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What is the most accurate medical show on television?

Believe it or not, some say it’s Scrubs.

Aside from the goofy and absurd moments, I’ve always found that the anecdotes in the show hit the right notes of medical training. Far more than, say, House or Grey’s Anatomy.

Slate agrees in this essay, and explains why: “Scrubs . . . is mostly about what happens at hospitals between …

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KevinMD Live Q&A: Sunday, April 26th at 10:30pm Eastern

Here’s your chance to ask me questions about the past week’s events, such as the swine flu outbreak, my USA Today op-ed on cancer screening, the Craigslist Killer, or anything else that crosses your mind.

Just click the window below on Sunday, April 26th at 10:30pm Eastern. I’m looking forward to answering your questions.

Celebrities and professional sports players are increasingly using Twitter.

The medical profession is no exception, with more doctors, nurses, hospitals, and professional organizations opening accounts daily.

I’m cited in the ACP Internist discussing about doctors who Twitter, and along with fellow med-Twitterers Rob Lamberts, James Peabody, Phil Baumann, and Ted Eytan, discuss whether or not it’s helpful to medical practice.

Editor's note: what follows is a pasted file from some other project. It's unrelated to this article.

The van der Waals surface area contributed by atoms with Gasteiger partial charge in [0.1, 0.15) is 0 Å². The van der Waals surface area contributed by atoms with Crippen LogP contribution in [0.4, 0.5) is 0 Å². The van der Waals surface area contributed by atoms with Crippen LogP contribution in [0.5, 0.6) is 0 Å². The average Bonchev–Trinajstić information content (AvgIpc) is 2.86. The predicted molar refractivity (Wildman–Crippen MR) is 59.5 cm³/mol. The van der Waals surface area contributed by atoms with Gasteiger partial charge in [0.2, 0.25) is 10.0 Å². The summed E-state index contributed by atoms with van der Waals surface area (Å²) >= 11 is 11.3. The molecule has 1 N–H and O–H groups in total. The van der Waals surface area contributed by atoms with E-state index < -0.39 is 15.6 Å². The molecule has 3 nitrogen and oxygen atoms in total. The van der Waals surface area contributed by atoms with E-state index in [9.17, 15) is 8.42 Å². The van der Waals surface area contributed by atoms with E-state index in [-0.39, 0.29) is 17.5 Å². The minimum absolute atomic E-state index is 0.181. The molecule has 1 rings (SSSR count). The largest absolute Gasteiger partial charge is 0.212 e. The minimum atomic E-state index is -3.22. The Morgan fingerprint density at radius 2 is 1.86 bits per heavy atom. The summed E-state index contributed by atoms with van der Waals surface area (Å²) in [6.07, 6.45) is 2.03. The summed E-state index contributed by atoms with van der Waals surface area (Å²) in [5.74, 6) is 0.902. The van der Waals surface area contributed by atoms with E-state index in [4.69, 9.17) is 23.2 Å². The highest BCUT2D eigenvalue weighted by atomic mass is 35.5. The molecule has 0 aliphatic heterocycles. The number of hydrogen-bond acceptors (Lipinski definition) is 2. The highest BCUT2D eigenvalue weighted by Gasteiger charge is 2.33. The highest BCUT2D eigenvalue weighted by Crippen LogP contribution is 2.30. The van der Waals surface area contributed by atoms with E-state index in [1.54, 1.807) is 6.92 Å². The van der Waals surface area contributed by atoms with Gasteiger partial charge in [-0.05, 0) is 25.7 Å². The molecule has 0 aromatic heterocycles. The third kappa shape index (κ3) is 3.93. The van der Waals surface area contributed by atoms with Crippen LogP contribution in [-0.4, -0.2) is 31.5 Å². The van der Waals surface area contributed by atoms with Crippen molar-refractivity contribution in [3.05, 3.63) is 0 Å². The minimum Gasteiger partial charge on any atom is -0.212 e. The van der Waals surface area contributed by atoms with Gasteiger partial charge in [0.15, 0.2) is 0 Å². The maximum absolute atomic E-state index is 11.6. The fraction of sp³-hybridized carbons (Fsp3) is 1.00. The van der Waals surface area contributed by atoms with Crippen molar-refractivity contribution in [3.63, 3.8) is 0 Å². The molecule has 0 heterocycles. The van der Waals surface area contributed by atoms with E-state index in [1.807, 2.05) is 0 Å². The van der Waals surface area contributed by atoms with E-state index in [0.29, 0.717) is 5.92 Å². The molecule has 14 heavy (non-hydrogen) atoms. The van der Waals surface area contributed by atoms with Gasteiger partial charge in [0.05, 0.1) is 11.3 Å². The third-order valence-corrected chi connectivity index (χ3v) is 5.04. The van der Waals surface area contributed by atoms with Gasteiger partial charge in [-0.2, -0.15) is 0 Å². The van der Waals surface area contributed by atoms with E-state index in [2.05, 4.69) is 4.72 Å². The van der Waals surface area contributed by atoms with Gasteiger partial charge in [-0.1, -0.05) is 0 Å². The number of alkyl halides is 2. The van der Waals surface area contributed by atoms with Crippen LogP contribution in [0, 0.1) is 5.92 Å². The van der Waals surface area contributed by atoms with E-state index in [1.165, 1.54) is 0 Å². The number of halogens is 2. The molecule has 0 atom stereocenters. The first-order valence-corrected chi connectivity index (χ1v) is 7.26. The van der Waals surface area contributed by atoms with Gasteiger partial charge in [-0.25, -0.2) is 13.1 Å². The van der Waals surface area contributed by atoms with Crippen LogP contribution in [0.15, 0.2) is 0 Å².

You can find me on Twitter …

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6 top medical comments, April 26th 2009

Here are some of the more interesting comments readers have left recently.

1. Mediaslackers on the UK’s proposed 48-hour physician workweek:
I agree there are significant dangers inherent with limiting the number of hours a doctor can work in a week, but I don’t think they are totally insurmountable or all that much greater than when a doctor is working 30 hours straight, getting a divorce …

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Did social networks cause the FDA to rescind the ban on concentrated morphine?

On April 1st, the FDA demanded that the production of concentrated liquid morphine, among others, be stopped.

9 days later, they changed their mind and rescinded the decision.

Had they gone through with the ban, shockwaves would have been sent through the palliative care community. As physician Christian Sinclair notes, with only the lower concentration available, “Giving a dying patient with dysphagia 5ml instead of 1ml …

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Which television doctor shows do the medical profession like best?

ER and Scrubs get positive comments, while House, M.D. gets almost universally panned.

MedPage Today performed a survey showing that 90 percent of respondents felt that medical shows on television impacted the doctor-patient relationship.

It’s interesting to read the almost universal condemnation of Fox’s House, M.D., saying that the show “gives a very bad name to physicians and the medical …